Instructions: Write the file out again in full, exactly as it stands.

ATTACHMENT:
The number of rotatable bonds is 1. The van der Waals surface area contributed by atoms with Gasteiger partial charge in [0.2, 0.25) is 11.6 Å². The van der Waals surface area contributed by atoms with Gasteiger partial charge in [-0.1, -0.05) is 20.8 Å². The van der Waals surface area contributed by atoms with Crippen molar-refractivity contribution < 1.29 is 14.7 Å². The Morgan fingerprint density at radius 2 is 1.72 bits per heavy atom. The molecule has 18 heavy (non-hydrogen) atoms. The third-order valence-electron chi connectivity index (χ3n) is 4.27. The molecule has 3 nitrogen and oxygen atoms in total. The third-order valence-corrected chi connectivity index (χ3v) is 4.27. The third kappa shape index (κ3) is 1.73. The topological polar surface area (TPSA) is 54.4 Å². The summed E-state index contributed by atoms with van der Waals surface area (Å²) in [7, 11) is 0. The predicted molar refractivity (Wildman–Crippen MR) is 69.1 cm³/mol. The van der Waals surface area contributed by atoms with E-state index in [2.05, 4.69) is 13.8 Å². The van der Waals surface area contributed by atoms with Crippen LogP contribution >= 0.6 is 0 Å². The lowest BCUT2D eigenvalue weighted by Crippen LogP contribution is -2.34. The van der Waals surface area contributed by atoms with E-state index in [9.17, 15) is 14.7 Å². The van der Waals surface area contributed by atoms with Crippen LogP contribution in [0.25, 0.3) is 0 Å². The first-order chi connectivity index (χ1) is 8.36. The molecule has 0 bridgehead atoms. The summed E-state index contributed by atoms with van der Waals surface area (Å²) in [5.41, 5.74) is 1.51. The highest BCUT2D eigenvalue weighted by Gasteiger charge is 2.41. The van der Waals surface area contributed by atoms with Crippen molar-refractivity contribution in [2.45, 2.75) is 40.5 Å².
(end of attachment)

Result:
The number of rotatable bonds is 1. The van der Waals surface area contributed by atoms with Gasteiger partial charge in [0.2, 0.25) is 11.6 Å². The van der Waals surface area contributed by atoms with Gasteiger partial charge in [-0.1, -0.05) is 20.8 Å². The van der Waals surface area contributed by atoms with Crippen molar-refractivity contribution < 1.29 is 14.7 Å². The Morgan fingerprint density at radius 2 is 1.72 bits per heavy atom. The molecule has 18 heavy (non-hydrogen) atoms. The third-order valence-electron chi connectivity index (χ3n) is 4.27. The molecule has 3 nitrogen and oxygen atoms in total. The third-order valence-corrected chi connectivity index (χ3v) is 4.27. The third kappa shape index (κ3) is 1.73. The topological polar surface area (TPSA) is 54.4 Å². The summed E-state index contributed by atoms with van der Waals surface area (Å²) in [7, 11) is 0. The predicted molar refractivity (Wildman–Crippen MR) is 69.1 cm³/mol. The van der Waals surface area contributed by atoms with E-state index in [2.05, 4.69) is 13.8 Å². The van der Waals surface area contributed by atoms with Crippen LogP contribution >= 0.6 is 0 Å². The lowest BCUT2D eigenvalue weighted by Crippen LogP contribution is -2.34. The van der Waals surface area contributed by atoms with E-state index in [9.17, 15) is 14.7 Å². The van der Waals surface area contributed by atoms with Crippen LogP contribution in [0.25, 0.3) is 0 Å². The first-order chi connectivity index (χ1) is 8.36. The molecule has 0 bridgehead atoms. The summed E-state index contributed by atoms with van der Waals surface area (Å²) in [5.41, 5.74) is 1.51. The highest BCUT2D eigenvalue weighted by Gasteiger charge is 2.41. The van der Waals surface area contributed by atoms with Crippen molar-refractivity contribution in [2.45, 2.75) is 40.5 Å².